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Brother Farris was a son of James and Martha Allison Farris, and was born in Wythe County, Virginia, October 27, 1842, and died in Pulaski county, Virginia, November 17, 1909, at the age of 67 years and 21 days.


Brother Farris was twice married.

His first marriage was to Virginia Sarah Jennings, daughter of William and Ruth Bolt Jennings of Carroll County, Virginia. Her father was familiarly known among Primitive Baptists as "Old Uncle' Billy Jennings." To this union were born five sons (one long since deceased) and two daughters. The names of the living are: Frank and Hulbert Harris, of Mecca. Va.; Henry Farris Snowville, Va.; John Farris, of Pulaski, Va.; Mrs. Josie Allison, of Delton, Virginia; and Miss Rhoda Farris, who is an inmate of the Asylum for the insane, at Marion Virginia.


His second marriage was to Miss Louvenie Kemp, daughter of John and Mary J. Reece Kemp, of Carroll County. Virginia, December 5, 1906; and to this union were born two sons. The first just bloomed in time to ripen in eternity. Henry, the babe, is still living.


Brother Farris lived happily with his first companion for more than thirty-nine years. He was married, by the writer, to his second wife, just forty years from the date of his first marriage. Be was blessed with two good companions, who looked well to their household and ate not the bread of idleness. He, himself, was a very industrious man, and was blessed with a great deal of this world's goods. Be owned fine real estate on Big Reed Island, with a good monthly income from the Pulaski Iron Co., for his interest in mineral property. Be also raised his children to know how to make their living by the sweat of the face. But, before his death, he gave them all a good home.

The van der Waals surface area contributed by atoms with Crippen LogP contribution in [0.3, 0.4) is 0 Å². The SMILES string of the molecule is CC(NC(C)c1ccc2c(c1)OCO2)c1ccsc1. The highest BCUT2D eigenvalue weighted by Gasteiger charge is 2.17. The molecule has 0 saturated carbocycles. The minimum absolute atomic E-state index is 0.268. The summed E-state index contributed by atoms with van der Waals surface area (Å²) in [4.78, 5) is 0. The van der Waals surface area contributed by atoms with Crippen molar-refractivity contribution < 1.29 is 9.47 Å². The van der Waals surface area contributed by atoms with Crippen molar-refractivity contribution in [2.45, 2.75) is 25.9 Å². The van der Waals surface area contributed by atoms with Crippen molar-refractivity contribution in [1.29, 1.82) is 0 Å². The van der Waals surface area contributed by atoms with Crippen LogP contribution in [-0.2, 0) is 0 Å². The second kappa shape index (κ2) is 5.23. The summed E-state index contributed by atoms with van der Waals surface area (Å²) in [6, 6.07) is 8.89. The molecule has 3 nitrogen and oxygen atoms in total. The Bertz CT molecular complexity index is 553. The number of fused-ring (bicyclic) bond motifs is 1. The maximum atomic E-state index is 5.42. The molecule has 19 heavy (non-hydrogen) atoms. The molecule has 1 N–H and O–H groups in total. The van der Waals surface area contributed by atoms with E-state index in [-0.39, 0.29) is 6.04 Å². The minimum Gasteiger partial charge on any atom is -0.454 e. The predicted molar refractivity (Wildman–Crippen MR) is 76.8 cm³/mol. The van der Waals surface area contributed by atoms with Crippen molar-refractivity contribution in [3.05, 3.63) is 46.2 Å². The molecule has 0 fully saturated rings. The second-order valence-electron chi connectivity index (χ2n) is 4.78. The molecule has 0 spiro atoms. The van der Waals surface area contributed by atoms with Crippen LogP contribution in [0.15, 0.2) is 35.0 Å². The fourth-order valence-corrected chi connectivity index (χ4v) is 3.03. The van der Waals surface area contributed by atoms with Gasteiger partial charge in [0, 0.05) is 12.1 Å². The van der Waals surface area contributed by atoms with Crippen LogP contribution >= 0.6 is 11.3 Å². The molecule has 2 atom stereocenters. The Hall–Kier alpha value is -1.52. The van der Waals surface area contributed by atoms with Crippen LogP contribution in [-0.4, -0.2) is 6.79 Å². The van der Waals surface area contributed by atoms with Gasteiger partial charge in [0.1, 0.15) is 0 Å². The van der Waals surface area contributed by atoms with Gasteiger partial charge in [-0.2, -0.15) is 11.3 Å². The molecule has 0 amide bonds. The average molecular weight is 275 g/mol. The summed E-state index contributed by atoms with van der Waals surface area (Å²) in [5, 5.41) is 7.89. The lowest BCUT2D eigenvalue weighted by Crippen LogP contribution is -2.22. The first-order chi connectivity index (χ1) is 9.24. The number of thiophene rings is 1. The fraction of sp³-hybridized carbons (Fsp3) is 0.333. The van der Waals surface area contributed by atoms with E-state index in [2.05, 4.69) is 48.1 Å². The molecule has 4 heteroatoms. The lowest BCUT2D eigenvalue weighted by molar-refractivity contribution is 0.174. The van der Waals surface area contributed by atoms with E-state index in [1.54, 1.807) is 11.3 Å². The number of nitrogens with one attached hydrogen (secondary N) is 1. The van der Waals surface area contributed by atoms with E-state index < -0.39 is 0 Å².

He was a soldier of the Civil war, loyal and true to his country, and never abandoned his post of duty, and was widely known in the business circles of life.


Brother Ferris lived for about fifty-seven years in sin and rebellion against God, apparently unmindful of a future state. The writer well remembers passing his home and viewing his residence, without any anticipation of its ever becoming a home for the Primitive Baptists. But God, who works all things after the counsel of his own will, for the good of his children and to his own declarative glory. in the year 1901, arrested him, by some supernatural power, and caused him to become exceedingly distressed on account of his sins. During that year the writer and Elders G. A. Reid and Dr. Hurst had some appointments in his neighborhood. The dear old brother was always on hand and manifested great interest in the meetings. In, September, if I am not, mistaken, I received a note from Miss Josie, stating that her father requested me come to the next meeting. I went, about the second Sunday in September; and, after preaching on the bank of Big Reed Island, he came forward and related an experience of grace and was heartily received for baptism. And on Saturday before the first Sunday in October, 1901, his first wife joined at her home, and the next day, were baptized together. It was a cold, frosty morning; and he took off his coat and waited for sometime before his baptism; and, after he was baptized, he did not seem to suffer from cold. Winter soldiers are not apt to fail. His second wife is not a, member of our church, although I think she is a Christian lady ; and my advice to her would be to go home to her friends (the church). Brother and Sister Farris took their membership to Bethel.